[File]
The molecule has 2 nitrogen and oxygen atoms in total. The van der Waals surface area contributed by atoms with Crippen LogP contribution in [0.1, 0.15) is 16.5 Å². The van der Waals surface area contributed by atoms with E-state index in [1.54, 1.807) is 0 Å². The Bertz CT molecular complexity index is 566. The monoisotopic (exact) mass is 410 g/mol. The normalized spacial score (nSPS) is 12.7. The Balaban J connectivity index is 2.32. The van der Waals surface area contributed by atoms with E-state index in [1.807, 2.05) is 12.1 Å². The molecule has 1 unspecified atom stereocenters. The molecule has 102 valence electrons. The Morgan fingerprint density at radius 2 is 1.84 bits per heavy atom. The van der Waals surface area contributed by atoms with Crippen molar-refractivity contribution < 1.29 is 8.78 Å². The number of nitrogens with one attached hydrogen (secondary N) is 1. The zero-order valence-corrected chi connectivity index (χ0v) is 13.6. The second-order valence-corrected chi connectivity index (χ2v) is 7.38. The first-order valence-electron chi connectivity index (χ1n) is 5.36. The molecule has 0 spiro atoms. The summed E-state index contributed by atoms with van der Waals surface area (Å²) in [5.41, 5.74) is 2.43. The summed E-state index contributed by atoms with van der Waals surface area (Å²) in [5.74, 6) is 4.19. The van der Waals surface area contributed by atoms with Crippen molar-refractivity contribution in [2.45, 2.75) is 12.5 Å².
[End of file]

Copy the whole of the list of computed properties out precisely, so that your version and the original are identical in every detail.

The molecule has 2 nitrogen and oxygen atoms in total. The van der Waals surface area contributed by atoms with Crippen LogP contribution in [0.1, 0.15) is 16.5 Å². The van der Waals surface area contributed by atoms with E-state index in [1.54, 1.807) is 0 Å². The Bertz CT molecular complexity index is 566. The monoisotopic (exact) mass is 410 g/mol. The normalized spacial score (nSPS) is 12.7. The Balaban J connectivity index is 2.32. The van der Waals surface area contributed by atoms with E-state index in [1.807, 2.05) is 12.1 Å². The molecule has 1 unspecified atom stereocenters. The molecule has 102 valence electrons. The Morgan fingerprint density at radius 2 is 1.84 bits per heavy atom. The van der Waals surface area contributed by atoms with Crippen molar-refractivity contribution < 1.29 is 8.78 Å². The number of nitrogens with one attached hydrogen (secondary N) is 1. The zero-order valence-corrected chi connectivity index (χ0v) is 13.6. The second-order valence-corrected chi connectivity index (χ2v) is 7.38. The first-order valence-electron chi connectivity index (χ1n) is 5.36. The molecule has 0 spiro atoms. The summed E-state index contributed by atoms with van der Waals surface area (Å²) in [5.41, 5.74) is 2.43. The summed E-state index contributed by atoms with van der Waals surface area (Å²) in [5.74, 6) is 4.19. The van der Waals surface area contributed by atoms with Crippen molar-refractivity contribution in [2.45, 2.75) is 12.5 Å².